Media Picks from Handwoven September-October 2021

Learn about the latest and greatest weaving books with Handwoven's Media Picks department. Here's what we reviewed for the September/October 2021 issue.

Christina Garton , Susan E. Horton Nov 27, 2021 - 6 min read

Media Picks from Handwoven September-October 2021 Primary Image

The Weaving Handbook: The Art and the Craft: Theories, Materials, Techniques, and Projects

By Åsa Pärson and Amica Sundström

Over the past decade of reviewing weaving resources for Handwoven, I’ve read many books aimed at teaching individuals how to weave on multishaft looms. This is not an easy task given the depth and breadth of the subject. In their newly translated book, The Weaving Handbook, Swedish designers and weavers Åsa Pärson and Amica Sundström tackle this challenge head-on and are, on the whole, very successful at doing so.

Unlike similar books, this one starts out with a selection of projects. While this might seem a bit odd at first glance—why showcase projects the reader might not even be able to fathom weaving at the start?—it makes sense. There’s a good chance that the projects will be the portion of this book most returned to, so why not put them at the front to be easier on the reader? As for the projects themselves, they are wonderful with the sort of modern Scandinavian aesthetic one would expect from Swedish designers.

The next four chapters focus on the what and the how of weaving: types of looms, tools, vocabulary, how to warp, the math of weaving, how to take notes, etc. These sections are detailed and informative—especially the Q&As that tackle topics pertinent to new weavers, such as tying on new threads when winding a warp, that many other books gloss over. There are two caveats to this book: it does not cover jack looms—they are not even listed in the section on types of looms—nor does it cover warping boards, instead discussing warping reels. Given that most American weavers use both of those items in their weaving, it somewhat diminishes the usefulness of the book as a stand-alone resource on learning to weave.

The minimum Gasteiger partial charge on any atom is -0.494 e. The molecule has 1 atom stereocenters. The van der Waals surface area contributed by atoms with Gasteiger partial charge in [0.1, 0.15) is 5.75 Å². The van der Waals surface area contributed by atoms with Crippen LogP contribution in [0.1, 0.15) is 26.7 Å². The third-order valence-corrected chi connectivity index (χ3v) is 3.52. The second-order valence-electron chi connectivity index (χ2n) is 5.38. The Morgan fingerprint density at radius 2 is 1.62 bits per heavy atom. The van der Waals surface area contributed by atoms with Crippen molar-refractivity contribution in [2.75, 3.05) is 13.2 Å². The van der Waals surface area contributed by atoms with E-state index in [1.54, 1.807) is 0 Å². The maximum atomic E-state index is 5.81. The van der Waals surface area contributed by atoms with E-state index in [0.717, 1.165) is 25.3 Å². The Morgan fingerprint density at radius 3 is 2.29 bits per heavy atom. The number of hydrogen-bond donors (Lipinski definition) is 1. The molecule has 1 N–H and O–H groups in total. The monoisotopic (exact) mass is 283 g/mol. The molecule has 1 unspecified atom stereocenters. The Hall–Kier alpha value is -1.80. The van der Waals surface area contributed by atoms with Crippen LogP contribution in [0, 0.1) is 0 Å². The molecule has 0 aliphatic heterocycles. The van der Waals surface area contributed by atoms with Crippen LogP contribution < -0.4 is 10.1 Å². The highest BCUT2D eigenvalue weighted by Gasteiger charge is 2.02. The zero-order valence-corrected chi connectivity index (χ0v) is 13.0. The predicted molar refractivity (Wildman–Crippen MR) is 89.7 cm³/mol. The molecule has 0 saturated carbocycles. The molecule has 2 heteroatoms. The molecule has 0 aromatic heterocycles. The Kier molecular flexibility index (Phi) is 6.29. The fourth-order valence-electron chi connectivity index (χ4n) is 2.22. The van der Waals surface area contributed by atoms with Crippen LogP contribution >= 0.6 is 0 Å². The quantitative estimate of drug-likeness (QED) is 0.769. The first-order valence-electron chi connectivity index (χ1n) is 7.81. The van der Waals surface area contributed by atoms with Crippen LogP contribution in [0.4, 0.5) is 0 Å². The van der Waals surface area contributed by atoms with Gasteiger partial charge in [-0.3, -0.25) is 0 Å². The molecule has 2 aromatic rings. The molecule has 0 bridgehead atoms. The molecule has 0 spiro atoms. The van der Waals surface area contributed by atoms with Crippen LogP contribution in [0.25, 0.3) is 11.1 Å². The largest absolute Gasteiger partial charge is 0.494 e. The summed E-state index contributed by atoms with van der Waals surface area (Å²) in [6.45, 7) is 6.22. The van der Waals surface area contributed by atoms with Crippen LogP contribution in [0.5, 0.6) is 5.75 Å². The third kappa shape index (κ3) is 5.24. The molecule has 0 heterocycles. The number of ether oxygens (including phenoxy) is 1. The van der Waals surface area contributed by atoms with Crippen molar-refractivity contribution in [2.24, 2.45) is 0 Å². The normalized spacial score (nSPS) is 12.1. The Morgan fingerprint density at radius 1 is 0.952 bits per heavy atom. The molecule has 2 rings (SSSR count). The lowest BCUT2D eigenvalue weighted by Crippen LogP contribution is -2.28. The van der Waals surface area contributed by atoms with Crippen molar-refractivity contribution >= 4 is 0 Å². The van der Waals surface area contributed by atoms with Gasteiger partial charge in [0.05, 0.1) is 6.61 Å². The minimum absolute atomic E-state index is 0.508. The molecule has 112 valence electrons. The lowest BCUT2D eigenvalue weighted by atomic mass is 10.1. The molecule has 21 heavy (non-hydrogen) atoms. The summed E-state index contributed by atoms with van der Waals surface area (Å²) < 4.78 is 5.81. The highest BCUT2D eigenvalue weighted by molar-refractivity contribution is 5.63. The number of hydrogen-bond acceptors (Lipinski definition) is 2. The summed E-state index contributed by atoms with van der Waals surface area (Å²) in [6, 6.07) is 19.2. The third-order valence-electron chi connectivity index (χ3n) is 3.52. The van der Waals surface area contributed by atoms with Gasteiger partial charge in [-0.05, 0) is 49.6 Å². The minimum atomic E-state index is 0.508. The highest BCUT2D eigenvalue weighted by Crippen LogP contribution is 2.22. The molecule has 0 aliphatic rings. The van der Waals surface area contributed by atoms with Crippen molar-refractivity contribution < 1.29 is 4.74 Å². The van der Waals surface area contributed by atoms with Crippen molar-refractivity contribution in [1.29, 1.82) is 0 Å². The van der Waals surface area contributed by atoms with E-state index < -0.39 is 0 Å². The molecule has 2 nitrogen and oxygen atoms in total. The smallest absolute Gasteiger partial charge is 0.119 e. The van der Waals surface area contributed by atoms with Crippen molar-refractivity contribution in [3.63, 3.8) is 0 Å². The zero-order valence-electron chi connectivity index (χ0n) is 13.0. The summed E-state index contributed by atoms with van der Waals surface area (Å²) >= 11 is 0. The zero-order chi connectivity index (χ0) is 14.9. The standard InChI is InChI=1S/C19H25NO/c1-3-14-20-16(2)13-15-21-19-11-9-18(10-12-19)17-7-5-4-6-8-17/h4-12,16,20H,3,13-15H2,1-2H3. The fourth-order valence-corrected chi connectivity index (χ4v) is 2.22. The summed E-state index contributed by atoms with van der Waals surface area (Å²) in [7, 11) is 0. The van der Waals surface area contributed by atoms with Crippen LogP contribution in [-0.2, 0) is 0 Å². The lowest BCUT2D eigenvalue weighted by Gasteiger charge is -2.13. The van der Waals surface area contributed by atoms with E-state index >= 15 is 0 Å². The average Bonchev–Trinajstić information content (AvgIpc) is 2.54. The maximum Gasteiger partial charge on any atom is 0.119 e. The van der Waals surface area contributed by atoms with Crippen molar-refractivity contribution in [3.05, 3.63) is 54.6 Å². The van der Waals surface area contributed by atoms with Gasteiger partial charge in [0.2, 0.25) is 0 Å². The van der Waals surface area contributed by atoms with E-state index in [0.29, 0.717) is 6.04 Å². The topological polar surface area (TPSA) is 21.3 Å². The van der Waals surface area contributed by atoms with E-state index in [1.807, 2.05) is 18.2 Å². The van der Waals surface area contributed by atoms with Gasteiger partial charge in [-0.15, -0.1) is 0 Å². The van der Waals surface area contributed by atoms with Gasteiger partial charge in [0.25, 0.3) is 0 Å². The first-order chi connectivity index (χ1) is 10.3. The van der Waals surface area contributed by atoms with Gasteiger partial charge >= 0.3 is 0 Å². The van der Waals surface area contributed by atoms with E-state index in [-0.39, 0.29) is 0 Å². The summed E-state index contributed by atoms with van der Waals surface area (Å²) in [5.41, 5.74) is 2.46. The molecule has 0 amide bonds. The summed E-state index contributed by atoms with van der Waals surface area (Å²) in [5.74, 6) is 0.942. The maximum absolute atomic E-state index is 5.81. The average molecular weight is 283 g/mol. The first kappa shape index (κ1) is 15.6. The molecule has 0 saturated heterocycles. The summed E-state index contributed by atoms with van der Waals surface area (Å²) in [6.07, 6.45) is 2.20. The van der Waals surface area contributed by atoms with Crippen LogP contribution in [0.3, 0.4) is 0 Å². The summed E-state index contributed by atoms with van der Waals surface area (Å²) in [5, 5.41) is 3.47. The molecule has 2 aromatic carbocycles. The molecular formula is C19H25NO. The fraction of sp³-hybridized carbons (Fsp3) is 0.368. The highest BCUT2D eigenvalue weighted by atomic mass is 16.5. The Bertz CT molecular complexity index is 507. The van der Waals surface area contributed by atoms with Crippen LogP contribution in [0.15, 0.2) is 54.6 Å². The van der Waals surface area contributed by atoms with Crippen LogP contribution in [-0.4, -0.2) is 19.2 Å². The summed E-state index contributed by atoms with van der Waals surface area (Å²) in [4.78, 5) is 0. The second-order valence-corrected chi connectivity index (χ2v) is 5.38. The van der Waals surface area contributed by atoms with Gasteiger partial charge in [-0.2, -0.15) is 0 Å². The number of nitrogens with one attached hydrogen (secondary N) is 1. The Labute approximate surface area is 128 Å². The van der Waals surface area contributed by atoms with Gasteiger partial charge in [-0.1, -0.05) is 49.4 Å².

The rest of the book more than makes up for these two omissions. Chapter 6 is full of drafts with photos of fabric samples. Not to be outdone, Chapter 7 focuses on all aspects of finishing woven cloth and offers many techniques not normally covered for creating eye-catching hems and fringe. Those two chapters in combination with the projects at the start of the book are worth the price of admission alone. Will it teach you how to warp and weave on a jack loom? No, but there are already plenty of books on the market that teach just that. In the end, I believe that this book is an excellent resource for anyone interested in Scandinavian-style weaving, and in particular, anyone wanting to learn to weave on a countermarch or counterbalance loom.
—Christina Garton

North Pomfret, Vermont: Trafalgar Square, 2021. Hardcover, 288 pages, $31.95. ISBN 978-1-64601-086-8.

Velvet on My Mind, Velvet on My Loom:Velvet Weaving Past and Present

By Wendy Landry

The strength of this book lies in the knowledge base of the author, Wendy Landry. Landry is a textile scholar and a weaver, putting her in the unique position of being able to comprehensively portray velvet’s place in world history and accurately describe how velvet is designed, planned, and woven. In essence, the book can be considered two books. Part 1 covers the history of velvet dating back to the third century, and Part 2 contains the nuts and bolts of weaving velvet by hand.

Landry’s focus is on handwoven extra-warp pile weaves: velvets that are created using rods that lift the extra warp above the cloth. However, she includes in her historical research other pile weaves such as weft-looped pile and knotted pile, which predate the earliest surviving examples of velvet found in Egypt. In the subsequent chapters about velvet weaving in late antiquity, the medieval period, the Renaissance, and up through modern times, Landry uses her technical knowledge about weaving and looms to fully describe the velvets, discussing them in a way that weavers can especially appreciate.

In Part 2, I found the chapter on the principles of weaving particularly interesting as it traced the many decisions that must be made when starting a velvet project. This includes materials, foundation weave structure, techniques to use, and even things like whether to cut or not cut some or all of the pile. Following that chapter are practical chapters on equipment and looms, velvet-weaving techniques, weaving polychrome velvet, and finishing velvet fabrics. Included in this part of the book are many photographs of Landry’s own work, showing her mastery of velvet weaving, as well as many on-the-loom photographs that assist in understanding it. The two appendices include drafts and design templates and a chronology of velvet, and I was happy to see a full glossary of velvet-related terms.

Before starting this review, I pulled out the one and only swatch of velvet I have woven. Woven using Tencel for the pile on a cotton foundation, it is somewhat less than impressive, but I remember great satisfaction in being able to weave it at all. After reading this new comprehensive book about velvet, I feel the pull to try my hand at it again.
—Susan E. Horton

Atglen, Pennsylvania: Schiffer Publishing, 2020. Hardcover, 280 pages, $70.00. ISBN 978-0-7643-5934-7.